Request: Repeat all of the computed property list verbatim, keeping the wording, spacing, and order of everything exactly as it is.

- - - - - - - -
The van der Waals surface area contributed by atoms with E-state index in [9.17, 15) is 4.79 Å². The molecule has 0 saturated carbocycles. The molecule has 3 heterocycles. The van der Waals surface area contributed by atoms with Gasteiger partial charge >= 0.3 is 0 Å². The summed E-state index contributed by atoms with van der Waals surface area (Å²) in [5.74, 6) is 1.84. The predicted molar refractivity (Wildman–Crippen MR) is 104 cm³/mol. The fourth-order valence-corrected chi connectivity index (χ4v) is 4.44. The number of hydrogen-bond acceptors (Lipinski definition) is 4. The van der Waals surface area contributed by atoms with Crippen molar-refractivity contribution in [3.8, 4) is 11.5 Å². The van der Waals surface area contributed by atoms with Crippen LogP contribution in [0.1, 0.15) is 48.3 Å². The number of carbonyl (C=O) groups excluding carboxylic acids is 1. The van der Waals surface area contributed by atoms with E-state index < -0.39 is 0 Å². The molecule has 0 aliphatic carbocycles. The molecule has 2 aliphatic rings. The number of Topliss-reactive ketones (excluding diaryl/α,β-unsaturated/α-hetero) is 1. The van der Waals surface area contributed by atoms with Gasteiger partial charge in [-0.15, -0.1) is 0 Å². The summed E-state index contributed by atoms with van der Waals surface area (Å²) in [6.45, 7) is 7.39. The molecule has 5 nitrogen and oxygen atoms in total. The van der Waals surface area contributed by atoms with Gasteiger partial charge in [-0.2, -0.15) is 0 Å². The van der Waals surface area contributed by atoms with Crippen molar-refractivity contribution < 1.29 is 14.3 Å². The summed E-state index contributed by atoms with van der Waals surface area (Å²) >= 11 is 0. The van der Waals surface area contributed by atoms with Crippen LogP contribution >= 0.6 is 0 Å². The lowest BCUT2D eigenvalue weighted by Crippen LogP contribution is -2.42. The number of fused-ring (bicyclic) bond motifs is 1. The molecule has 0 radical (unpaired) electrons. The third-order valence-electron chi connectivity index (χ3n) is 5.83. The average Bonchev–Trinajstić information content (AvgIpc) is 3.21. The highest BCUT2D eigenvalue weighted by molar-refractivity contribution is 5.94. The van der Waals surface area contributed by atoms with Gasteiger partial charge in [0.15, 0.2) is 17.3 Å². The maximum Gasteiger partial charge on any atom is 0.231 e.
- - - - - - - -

The van der Waals surface area contributed by atoms with E-state index in [9.17, 15) is 4.79 Å². The molecule has 0 saturated carbocycles. The molecule has 3 heterocycles. The van der Waals surface area contributed by atoms with Gasteiger partial charge >= 0.3 is 0 Å². The summed E-state index contributed by atoms with van der Waals surface area (Å²) in [5.74, 6) is 1.84. The predicted molar refractivity (Wildman–Crippen MR) is 104 cm³/mol. The fourth-order valence-corrected chi connectivity index (χ4v) is 4.44. The number of hydrogen-bond acceptors (Lipinski definition) is 4. The van der Waals surface area contributed by atoms with Crippen molar-refractivity contribution in [3.8, 4) is 11.5 Å². The van der Waals surface area contributed by atoms with Crippen LogP contribution in [0.1, 0.15) is 48.3 Å². The number of carbonyl (C=O) groups excluding carboxylic acids is 1. The van der Waals surface area contributed by atoms with E-state index < -0.39 is 0 Å². The molecule has 0 aliphatic carbocycles. The molecule has 2 aliphatic rings. The number of Topliss-reactive ketones (excluding diaryl/α,β-unsaturated/α-hetero) is 1. The van der Waals surface area contributed by atoms with Gasteiger partial charge in [-0.15, -0.1) is 0 Å². The summed E-state index contributed by atoms with van der Waals surface area (Å²) in [6.45, 7) is 7.39. The molecule has 5 nitrogen and oxygen atoms in total. The van der Waals surface area contributed by atoms with Gasteiger partial charge in [-0.2, -0.15) is 0 Å². The van der Waals surface area contributed by atoms with Crippen molar-refractivity contribution < 1.29 is 14.3 Å². The summed E-state index contributed by atoms with van der Waals surface area (Å²) >= 11 is 0. The van der Waals surface area contributed by atoms with Crippen LogP contribution >= 0.6 is 0 Å². The lowest BCUT2D eigenvalue weighted by Crippen LogP contribution is -2.42. The number of fused-ring (bicyclic) bond motifs is 1. The molecule has 0 radical (unpaired) electrons. The third-order valence-electron chi connectivity index (χ3n) is 5.83. The average Bonchev–Trinajstić information content (AvgIpc) is 3.21. The highest BCUT2D eigenvalue weighted by molar-refractivity contribution is 5.94. The van der Waals surface area contributed by atoms with Gasteiger partial charge in [0.15, 0.2) is 17.3 Å². The maximum Gasteiger partial charge on any atom is 0.231 e.